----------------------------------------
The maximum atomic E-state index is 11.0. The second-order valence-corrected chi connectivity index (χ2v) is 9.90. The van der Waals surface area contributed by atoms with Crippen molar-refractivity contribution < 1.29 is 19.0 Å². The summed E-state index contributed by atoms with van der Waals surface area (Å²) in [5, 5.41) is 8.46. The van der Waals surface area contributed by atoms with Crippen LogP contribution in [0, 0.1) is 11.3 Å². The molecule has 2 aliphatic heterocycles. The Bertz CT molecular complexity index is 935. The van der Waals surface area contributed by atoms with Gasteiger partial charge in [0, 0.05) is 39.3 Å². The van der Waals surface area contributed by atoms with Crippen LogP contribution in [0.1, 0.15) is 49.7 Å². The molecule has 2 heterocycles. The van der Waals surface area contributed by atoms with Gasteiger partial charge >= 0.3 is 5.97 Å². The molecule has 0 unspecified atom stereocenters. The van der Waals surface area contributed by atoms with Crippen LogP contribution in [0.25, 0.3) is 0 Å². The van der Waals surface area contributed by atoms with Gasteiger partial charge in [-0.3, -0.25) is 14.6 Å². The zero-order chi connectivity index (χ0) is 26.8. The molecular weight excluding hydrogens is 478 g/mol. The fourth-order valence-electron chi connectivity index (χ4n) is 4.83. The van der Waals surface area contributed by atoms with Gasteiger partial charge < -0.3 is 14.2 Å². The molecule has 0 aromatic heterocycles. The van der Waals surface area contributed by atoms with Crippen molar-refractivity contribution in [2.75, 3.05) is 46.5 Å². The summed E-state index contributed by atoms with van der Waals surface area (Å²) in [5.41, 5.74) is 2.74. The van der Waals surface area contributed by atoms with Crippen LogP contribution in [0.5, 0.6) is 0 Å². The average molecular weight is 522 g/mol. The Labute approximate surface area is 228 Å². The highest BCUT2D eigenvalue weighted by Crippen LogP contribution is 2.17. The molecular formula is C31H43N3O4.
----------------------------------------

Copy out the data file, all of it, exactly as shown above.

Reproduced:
The maximum atomic E-state index is 11.0. The second-order valence-corrected chi connectivity index (χ2v) is 9.90. The van der Waals surface area contributed by atoms with Crippen molar-refractivity contribution < 1.29 is 19.0 Å². The summed E-state index contributed by atoms with van der Waals surface area (Å²) in [5, 5.41) is 8.46. The van der Waals surface area contributed by atoms with Crippen LogP contribution in [0, 0.1) is 11.3 Å². The molecule has 2 aliphatic heterocycles. The Bertz CT molecular complexity index is 935. The van der Waals surface area contributed by atoms with Gasteiger partial charge in [0, 0.05) is 39.3 Å². The van der Waals surface area contributed by atoms with Crippen LogP contribution in [0.1, 0.15) is 49.7 Å². The molecule has 2 heterocycles. The van der Waals surface area contributed by atoms with Gasteiger partial charge >= 0.3 is 5.97 Å². The molecule has 0 unspecified atom stereocenters. The van der Waals surface area contributed by atoms with Crippen LogP contribution in [0.25, 0.3) is 0 Å². The van der Waals surface area contributed by atoms with Gasteiger partial charge in [-0.3, -0.25) is 14.6 Å². The zero-order chi connectivity index (χ0) is 26.8. The molecular weight excluding hydrogens is 478 g/mol. The fourth-order valence-electron chi connectivity index (χ4n) is 4.83. The van der Waals surface area contributed by atoms with Gasteiger partial charge < -0.3 is 14.2 Å². The molecule has 0 aromatic heterocycles. The van der Waals surface area contributed by atoms with Crippen molar-refractivity contribution in [2.75, 3.05) is 46.5 Å². The summed E-state index contributed by atoms with van der Waals surface area (Å²) in [5.41, 5.74) is 2.74. The van der Waals surface area contributed by atoms with Crippen LogP contribution in [0.5, 0.6) is 0 Å². The average molecular weight is 522 g/mol. The Labute approximate surface area is 228 Å². The highest BCUT2D eigenvalue weighted by Crippen LogP contribution is 2.17. The molecular formula is C31H43N3O4.